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How do you teach a child the value of money?

By Louise Chan · August 02 2018
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How do you teach a child the value of money?

By Louise Chan
August 02 2018
Reading:
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How do you teach a child the value of money?

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By Louise Chan · August 02 2018
Reading:
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The first steps to a child’s financial literacy begins at home, but it’s not always easy for parents to teach—especially since there is no guaranteed way of effective learning. 

Learning about money is a lifelong lesson that can begin for a child as early as their pre-school years. At this age, kids are more receptive to learning, meaning parents can build a strong foundation at this time.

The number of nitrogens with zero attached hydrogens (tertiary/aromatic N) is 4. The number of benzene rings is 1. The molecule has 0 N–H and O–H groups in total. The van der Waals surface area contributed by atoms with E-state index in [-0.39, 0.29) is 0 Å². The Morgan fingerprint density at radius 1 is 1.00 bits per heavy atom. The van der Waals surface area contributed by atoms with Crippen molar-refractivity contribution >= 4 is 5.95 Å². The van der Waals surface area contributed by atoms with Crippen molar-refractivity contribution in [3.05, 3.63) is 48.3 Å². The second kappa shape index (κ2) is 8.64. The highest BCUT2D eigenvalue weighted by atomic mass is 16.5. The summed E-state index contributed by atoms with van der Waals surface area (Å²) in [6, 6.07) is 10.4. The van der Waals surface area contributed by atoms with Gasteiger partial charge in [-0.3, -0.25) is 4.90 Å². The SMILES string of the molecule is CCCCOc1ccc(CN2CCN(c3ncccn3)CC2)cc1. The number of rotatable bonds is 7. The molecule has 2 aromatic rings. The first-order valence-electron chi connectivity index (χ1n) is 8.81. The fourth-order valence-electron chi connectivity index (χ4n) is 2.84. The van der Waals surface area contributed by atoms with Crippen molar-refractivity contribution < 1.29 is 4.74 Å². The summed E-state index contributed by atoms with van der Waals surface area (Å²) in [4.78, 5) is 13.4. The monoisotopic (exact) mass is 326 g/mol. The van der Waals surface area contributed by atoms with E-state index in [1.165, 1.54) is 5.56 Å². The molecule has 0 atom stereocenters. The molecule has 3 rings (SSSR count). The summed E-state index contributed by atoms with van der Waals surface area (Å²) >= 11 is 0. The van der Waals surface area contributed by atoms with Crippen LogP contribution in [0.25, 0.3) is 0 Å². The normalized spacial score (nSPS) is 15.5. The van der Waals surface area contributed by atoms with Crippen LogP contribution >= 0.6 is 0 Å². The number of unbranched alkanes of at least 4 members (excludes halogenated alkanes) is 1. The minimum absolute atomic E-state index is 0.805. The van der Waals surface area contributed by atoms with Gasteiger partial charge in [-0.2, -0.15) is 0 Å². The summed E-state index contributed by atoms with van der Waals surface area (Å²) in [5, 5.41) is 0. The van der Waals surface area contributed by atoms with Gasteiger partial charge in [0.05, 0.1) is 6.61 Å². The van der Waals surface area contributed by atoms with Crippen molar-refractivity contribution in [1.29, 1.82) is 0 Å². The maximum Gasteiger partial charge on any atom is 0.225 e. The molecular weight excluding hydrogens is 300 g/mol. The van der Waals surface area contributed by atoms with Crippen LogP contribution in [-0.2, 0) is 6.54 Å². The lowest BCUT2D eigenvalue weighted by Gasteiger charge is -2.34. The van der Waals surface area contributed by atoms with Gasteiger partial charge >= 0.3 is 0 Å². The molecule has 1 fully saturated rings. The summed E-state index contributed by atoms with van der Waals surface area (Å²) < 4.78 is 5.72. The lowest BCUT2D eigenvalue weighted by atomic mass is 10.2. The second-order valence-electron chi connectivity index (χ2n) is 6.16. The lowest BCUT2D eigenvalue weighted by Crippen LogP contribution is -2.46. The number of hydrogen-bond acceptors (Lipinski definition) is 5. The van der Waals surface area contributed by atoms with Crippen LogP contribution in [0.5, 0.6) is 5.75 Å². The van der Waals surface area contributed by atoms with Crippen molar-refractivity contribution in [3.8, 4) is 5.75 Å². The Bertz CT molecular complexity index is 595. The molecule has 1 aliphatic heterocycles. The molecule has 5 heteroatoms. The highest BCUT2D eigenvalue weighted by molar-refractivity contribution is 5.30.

Parents should focus on three things when teaching kids about money: their own actions, development of financially literate behaviours as well as how to practically apply financial knowledge in various situations.

Be a lesson

One of the first steps to learning is through imitation, which means children could learn financial literacy by doing what their parents do. 

Sometimes, children can also learn from the mistakes that their parents make, which is why the first way to teach financial literacy is to be a living lesson.

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Show how valuable the money you work hard for is to the family and how each cent counts when it comes to maintaining your family’s lifestyle. If you’ve had actual bad experiences with mishandling money and coming up short, don’t hide the fact from them.

Rather, let them know how the experience helped you understand that money does not constantly flow to your pockets regardless of your status in life and that they should learn the same thing.

Of course, the most important lesson kids have to learn is that, while money is valuable and people use it to buy things, it should not be the basis for happiness.

Ensure you practice what you preach and make sure they see it. 

Develop money smart behaviour